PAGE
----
Hagel Dishes Out China Criticism, Gets It Right Back From Chinese

May 31, 2014 7:14am
AP chuck hagel wang guanzhong jt 1400531.jpg 16x9 608 Hagel Dishes Out China Criticism, Gets It Right Back From Chinese

U.S. Defense Secretary Chuck Hagel, left, meets with Lt. Gen. Wang Guanzhong, right, China's deputy chief of General Staff, Saturday, May 31, 2014 in Singapore.

In an unusual move for a high-level meeting between military leaders, Secretary of Defense Chuck Hagel got an earful from a Chinese military official who condemned Hagel’s earlier comments Saturday in which he criticized China’s aggressive behavior towards its neighbors.

“You were very candid this morning and, to be frank, more than our expectation,” Chinese Deputy Chief of the General Staff Wang Guanzhong told Hagel during a 30 minute meeting that China had requested.

“I think this morning you, in your speech, have made quite full comments on your view or rather your criticism of China this morning. Although I do think that those criticisms are groundless, I do appreciate your candor,” Wang continued.

Those criticisms Wang referred to included Hagel’s mention of China’s flare-ups with Vietnam and the Philippines over disputed territories in the South China Sea, as well as its establishment of an Air Defense Identification Zone (ADIZ) in the East China Sea, which includes islands that both China and Japan claim as their own.

“In recent months, China has undertaken destabilizing, unilateral actions asserting its claims in the South China Sea. It has restricted access to Scarborough Reef; put pressure on the long-standing Philippine presence at the Second Thomas Shoal; begun land reclamation activities at multiple locations; and, moved an oil rig into disputed waters near the Paracel Islands,” Hagel said during his address to the Shangri-La Dialogue, the purpose of his Singapore visit.

A senior Defense official said that the Chinese delegation’s tone became amicable as soon as Wang finished his public remarks.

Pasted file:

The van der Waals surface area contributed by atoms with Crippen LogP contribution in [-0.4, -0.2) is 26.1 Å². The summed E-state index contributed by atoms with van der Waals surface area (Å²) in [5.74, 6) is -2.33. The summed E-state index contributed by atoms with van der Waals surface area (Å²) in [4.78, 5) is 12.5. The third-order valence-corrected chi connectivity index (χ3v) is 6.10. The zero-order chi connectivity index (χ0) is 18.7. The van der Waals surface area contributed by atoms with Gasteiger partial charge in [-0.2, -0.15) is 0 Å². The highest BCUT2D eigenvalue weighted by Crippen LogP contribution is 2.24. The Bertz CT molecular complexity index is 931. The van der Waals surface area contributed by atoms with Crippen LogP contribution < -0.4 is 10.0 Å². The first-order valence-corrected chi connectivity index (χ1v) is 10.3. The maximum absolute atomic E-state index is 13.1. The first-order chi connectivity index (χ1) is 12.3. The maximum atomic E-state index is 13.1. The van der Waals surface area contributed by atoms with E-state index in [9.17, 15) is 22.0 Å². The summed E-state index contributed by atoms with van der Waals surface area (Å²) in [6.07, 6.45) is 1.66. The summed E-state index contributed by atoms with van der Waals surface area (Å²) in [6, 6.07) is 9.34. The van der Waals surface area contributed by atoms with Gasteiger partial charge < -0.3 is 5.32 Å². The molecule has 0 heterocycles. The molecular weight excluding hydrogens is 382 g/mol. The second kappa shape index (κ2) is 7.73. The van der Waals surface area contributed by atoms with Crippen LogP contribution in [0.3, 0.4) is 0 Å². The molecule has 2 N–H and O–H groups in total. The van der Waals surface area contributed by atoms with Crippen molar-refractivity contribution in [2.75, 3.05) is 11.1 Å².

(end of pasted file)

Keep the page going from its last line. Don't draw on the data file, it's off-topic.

“I was a bit surprised by that,” the official said, adding that the conversation ranged from U.S.-China military-to-military cooperation to the trade relationship between the two countries.

“Sometimes the way these meetings work, there is a difference between what is said in private and what is said in public,” the official added, noting that the topics discussed in the meeting dictated the tone. For example, the contentious issue of cyber espionage did not come up.

Hagel’s speech also did not go over well with Chinese members of the audience as he delivered it.

During a question-and-answer session after the speech, Chinese Major General Yao Yunzhu took Hagel to task over his criticism of the East China Sea identification zone. Hagel had urged China to abide by international law and norms, which he said it didn’t do when it suddenly declared the disputed islands, known in Chinese as Diaoyu and Japanese as Senkaku, as part of its air defense map.

Yao asked him rhetorically which international laws the United States consulted when establishing its own ADIZ.

“What international organization has the U.S. asked for permission or what country has the U.S. come to before they set up their ADIZ? So what international role has China violated in setting up an ADIZ in the East China Sea?” she asked.

“When the United States announced its ADIZ, as other nations always do, they consult with neighbors. It’s not unilateral. It’s a relationship that they work through in order to come to an arrangement,” Hagel responded.

Later during the meeting with the Chinese delegation, Wang noted that both he and Hagel had both been active members of their nations’ militaries.

“I do think it’s much a better way for soldiers to talk with peer soldiers and we are all very candid,” he said.

But the press traveling with Hagel was spirited out of the meeting room before Hagel responded.

And underscoring leaders’ tendency to say different things in public and private, Wang did an interview with China’s CCTV right after the meeting, in which he reverted back to his critical tone.

“It was a speech filled with instigation, threat and intimidation, which wanted to incite the destabilizing factors of Asia-Pacific region to stir up disputes,” he said.

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